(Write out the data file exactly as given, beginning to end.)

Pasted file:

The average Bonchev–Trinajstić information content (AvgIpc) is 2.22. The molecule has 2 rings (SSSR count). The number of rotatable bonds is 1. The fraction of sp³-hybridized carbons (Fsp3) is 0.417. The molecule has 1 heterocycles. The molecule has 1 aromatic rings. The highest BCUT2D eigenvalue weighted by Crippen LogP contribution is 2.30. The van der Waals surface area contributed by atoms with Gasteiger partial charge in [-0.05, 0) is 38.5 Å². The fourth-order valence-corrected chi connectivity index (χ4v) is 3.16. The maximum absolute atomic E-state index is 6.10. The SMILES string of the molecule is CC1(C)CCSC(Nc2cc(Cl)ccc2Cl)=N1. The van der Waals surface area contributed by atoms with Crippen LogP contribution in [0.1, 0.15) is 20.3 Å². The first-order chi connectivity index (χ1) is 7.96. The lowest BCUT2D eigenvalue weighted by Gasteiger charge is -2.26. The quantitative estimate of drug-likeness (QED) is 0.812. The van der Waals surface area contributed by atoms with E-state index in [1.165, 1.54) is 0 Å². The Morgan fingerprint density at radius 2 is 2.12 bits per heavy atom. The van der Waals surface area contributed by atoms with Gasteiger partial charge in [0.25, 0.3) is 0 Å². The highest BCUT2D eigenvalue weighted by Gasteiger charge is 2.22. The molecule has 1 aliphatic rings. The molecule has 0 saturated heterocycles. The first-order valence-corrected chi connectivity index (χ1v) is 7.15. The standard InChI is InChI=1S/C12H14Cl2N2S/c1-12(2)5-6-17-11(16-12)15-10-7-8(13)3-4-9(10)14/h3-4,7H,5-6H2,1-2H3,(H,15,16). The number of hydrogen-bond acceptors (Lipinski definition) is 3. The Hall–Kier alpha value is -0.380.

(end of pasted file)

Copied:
The average Bonchev–Trinajstić information content (AvgIpc) is 2.22. The molecule has 2 rings (SSSR count). The number of rotatable bonds is 1. The fraction of sp³-hybridized carbons (Fsp3) is 0.417. The molecule has 1 heterocycles. The molecule has 1 aromatic rings. The highest BCUT2D eigenvalue weighted by Crippen LogP contribution is 2.30. The van der Waals surface area contributed by atoms with Gasteiger partial charge in [-0.05, 0) is 38.5 Å². The fourth-order valence-corrected chi connectivity index (χ4v) is 3.16. The maximum absolute atomic E-state index is 6.10. The SMILES string of the molecule is CC1(C)CCSC(Nc2cc(Cl)ccc2Cl)=N1. The van der Waals surface area contributed by atoms with Crippen LogP contribution in [0.1, 0.15) is 20.3 Å². The first-order chi connectivity index (χ1) is 7.96. The lowest BCUT2D eigenvalue weighted by Gasteiger charge is -2.26. The quantitative estimate of drug-likeness (QED) is 0.812. The van der Waals surface area contributed by atoms with E-state index in [1.165, 1.54) is 0 Å². The Morgan fingerprint density at radius 2 is 2.12 bits per heavy atom. The van der Waals surface area contributed by atoms with Gasteiger partial charge in [0.25, 0.3) is 0 Å². The highest BCUT2D eigenvalue weighted by Gasteiger charge is 2.22. The molecule has 1 aliphatic rings. The molecule has 0 saturated heterocycles. The first-order valence-corrected chi connectivity index (χ1v) is 7.15. The standard InChI is InChI=1S/C12H14Cl2N2S/c1-12(2)5-6-17-11(16-12)15-10-7-8(13)3-4-9(10)14/h3-4,7H,5-6H2,1-2H3,(H,15,16). The number of hydrogen-bond acceptors (Lipinski definition) is 3. The Hall–Kier alpha value is -0.380.